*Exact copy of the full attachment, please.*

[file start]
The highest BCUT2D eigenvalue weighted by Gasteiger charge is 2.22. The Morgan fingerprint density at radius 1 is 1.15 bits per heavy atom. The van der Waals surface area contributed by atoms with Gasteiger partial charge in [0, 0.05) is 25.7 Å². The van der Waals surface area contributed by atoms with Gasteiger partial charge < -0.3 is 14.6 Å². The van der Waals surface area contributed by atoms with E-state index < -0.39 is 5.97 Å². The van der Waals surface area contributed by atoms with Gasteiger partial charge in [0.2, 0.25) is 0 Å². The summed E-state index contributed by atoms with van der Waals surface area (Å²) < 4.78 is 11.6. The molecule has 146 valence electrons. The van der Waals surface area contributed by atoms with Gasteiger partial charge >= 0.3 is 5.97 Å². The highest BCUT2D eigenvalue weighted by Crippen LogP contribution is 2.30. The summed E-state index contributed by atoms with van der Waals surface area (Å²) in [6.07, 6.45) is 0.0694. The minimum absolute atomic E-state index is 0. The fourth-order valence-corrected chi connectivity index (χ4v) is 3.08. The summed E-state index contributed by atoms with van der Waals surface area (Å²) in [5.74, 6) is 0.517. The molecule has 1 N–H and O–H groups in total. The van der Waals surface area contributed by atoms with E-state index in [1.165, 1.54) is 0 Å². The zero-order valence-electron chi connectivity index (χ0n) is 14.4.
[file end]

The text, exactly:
The highest BCUT2D eigenvalue weighted by Gasteiger charge is 2.22. The Morgan fingerprint density at radius 1 is 1.15 bits per heavy atom. The van der Waals surface area contributed by atoms with Gasteiger partial charge in [0, 0.05) is 25.7 Å². The van der Waals surface area contributed by atoms with Gasteiger partial charge < -0.3 is 14.6 Å². The van der Waals surface area contributed by atoms with E-state index < -0.39 is 5.97 Å². The van der Waals surface area contributed by atoms with Gasteiger partial charge in [0.2, 0.25) is 0 Å². The summed E-state index contributed by atoms with van der Waals surface area (Å²) < 4.78 is 11.6. The molecule has 146 valence electrons. The van der Waals surface area contributed by atoms with Gasteiger partial charge >= 0.3 is 5.97 Å². The highest BCUT2D eigenvalue weighted by Crippen LogP contribution is 2.30. The summed E-state index contributed by atoms with van der Waals surface area (Å²) in [6.07, 6.45) is 0.0694. The minimum absolute atomic E-state index is 0. The fourth-order valence-corrected chi connectivity index (χ4v) is 3.08. The summed E-state index contributed by atoms with van der Waals surface area (Å²) in [5.74, 6) is 0.517. The molecule has 1 N–H and O–H groups in total. The van der Waals surface area contributed by atoms with E-state index in [1.165, 1.54) is 0 Å². The zero-order valence-electron chi connectivity index (χ0n) is 14.4.